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Weekly e-Gram for members and friends of Dublin Community Church

December 18, 2009

LOST IN TRANSLATION

We get many Christmas Cards at the Church Office. They are from members and friends and we display them all. It adds to the Holiday atmosphere of Christmas and New Years Celebrations.

We get personal messages on the cards and some have family photos or just photos of the kids. But one card stands out this season. We received a Christmas card which is not addressed to anyone at the church. It does have the church address but not the name of Dublin Community Church or of anyone working here.

The card can’t be too exotic because the return name and address are in the left hand corner. The name seems Russian; the address is a Dublin residence.

Currently we are putting together the Christmas Eve worship services. Naturally they are filled with scriptural passages. What would Christmas Eve be without the words of Isaiah or the Gospel of Matthew or the Gospel of Luke? It just would not be the same. I always toy with the idea of reading portions of the birth narrative from the King James Version. That’s what I grew up with and studied in Confirmation.

The King James Version says things like:

And lo, the angel of the Lord came upon them, and the glory of the Lord shone round about them: and they were sore afraid.

And…

And this shall be a sign unto you; Ye shall find the babe wrapped in swaddling clothes, lying in a manger.

We don’t read the King James Version much these days. It was known to my grandparent, parents and me, but I have used Revised Standard and Newly Revised Standard Version for my professional life. Our Confirmands use the NRSV also. It is a fine version.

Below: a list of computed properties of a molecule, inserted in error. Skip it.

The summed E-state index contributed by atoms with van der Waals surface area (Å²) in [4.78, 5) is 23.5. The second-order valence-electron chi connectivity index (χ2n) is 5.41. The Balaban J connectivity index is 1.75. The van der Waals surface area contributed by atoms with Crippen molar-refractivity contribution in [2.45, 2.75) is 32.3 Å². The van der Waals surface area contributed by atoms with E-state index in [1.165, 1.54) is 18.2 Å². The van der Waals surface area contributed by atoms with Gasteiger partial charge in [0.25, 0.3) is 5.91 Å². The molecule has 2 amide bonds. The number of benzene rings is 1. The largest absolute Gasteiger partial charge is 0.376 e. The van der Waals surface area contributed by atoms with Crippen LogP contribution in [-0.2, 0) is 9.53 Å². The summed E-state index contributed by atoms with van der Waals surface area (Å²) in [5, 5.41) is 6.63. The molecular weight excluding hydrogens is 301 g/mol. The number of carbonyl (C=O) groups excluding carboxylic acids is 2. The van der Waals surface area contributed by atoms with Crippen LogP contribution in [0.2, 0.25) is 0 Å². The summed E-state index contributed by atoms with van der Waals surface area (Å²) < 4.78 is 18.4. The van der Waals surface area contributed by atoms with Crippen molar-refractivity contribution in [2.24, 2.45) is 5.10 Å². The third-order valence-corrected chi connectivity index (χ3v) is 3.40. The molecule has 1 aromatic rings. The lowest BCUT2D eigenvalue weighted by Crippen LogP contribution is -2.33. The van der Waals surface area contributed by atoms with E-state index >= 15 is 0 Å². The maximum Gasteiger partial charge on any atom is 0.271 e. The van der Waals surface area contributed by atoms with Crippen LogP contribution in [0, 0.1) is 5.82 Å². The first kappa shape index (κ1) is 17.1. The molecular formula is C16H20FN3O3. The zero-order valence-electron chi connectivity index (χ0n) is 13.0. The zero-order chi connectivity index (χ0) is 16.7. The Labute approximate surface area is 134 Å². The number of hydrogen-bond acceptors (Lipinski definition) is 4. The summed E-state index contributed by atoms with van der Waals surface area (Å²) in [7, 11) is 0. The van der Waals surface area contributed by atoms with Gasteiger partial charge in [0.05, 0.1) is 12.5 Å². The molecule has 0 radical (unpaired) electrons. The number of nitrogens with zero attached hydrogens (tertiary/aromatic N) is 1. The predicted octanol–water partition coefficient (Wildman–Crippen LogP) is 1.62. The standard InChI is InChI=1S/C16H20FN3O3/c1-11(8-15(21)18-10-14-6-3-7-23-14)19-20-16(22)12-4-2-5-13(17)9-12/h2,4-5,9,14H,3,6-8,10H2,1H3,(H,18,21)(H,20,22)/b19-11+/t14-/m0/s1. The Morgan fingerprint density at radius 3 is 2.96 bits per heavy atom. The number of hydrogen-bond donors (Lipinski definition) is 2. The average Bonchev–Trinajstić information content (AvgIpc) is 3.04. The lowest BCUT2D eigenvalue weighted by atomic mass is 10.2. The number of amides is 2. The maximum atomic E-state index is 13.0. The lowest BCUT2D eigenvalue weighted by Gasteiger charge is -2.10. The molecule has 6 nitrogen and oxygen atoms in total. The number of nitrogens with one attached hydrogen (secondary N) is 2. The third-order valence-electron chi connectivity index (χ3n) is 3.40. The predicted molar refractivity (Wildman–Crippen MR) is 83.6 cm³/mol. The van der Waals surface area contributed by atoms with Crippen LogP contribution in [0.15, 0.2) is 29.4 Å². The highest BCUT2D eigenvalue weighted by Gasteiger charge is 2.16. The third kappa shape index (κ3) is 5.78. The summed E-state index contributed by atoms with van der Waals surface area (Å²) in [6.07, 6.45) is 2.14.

But, still, I have to smile and occasionally long for the translation/version which first embedded itself in my memory. I found my father’s Confirmation Bible on my bookshelf (presented to him on his Confirmation Day on April 9, 1933). With it is my Confirmation Study Bible (Presented to me from the same church on September 29, 1963. I was confirmed in the spring of 1965, after two years of study!) Both are King James Versions and both say this in the opening pages:

The Holy Bible containing the Old and New Testaments. Translated out of the original tongues and with the former translations diligently compared and revised.

Hmmm. So maybe God did not write and hand down the Holy Bible in King James Olde English? It’s interesting that whatever translation or version we have, it still offers to us a story of faith and hope.

And as for the “Russian” Christmas card we received at the office? It has a pretty long handwritten Christmas greeting to someone…in Russian. It is obviously heartfelt and sincere. And I wonder what he or she is writing about? I have no idea.

Some years ago I was a part of a study group and we had a blue tin box in which we kept a few dollars for snacks for the meeting. The cobalt blue tin had Japanese writing on the side. We always assumed it had some lofty, “peace to all humankind” type saying which previous members of the group knew about and therefore they kept the tin for the meetings to give good “karma.”

One day we asked a Japanese Professor to translate the writings on the tin. He looked at it and announced that it said…. “Happy Morning Salted Crackers”

Unlike the King James Version or the blue Japanese cracker tin, I’ve decided not to attempt to translate the “Russian Christmas Card” greeting out of its original tongue and diligently compare and revise it. I would rather just imagine that it offers to us a story of faith and hope for a peaceful and blessed Christmas.

С Рождеством Христовым
Rev. Bob Tussing

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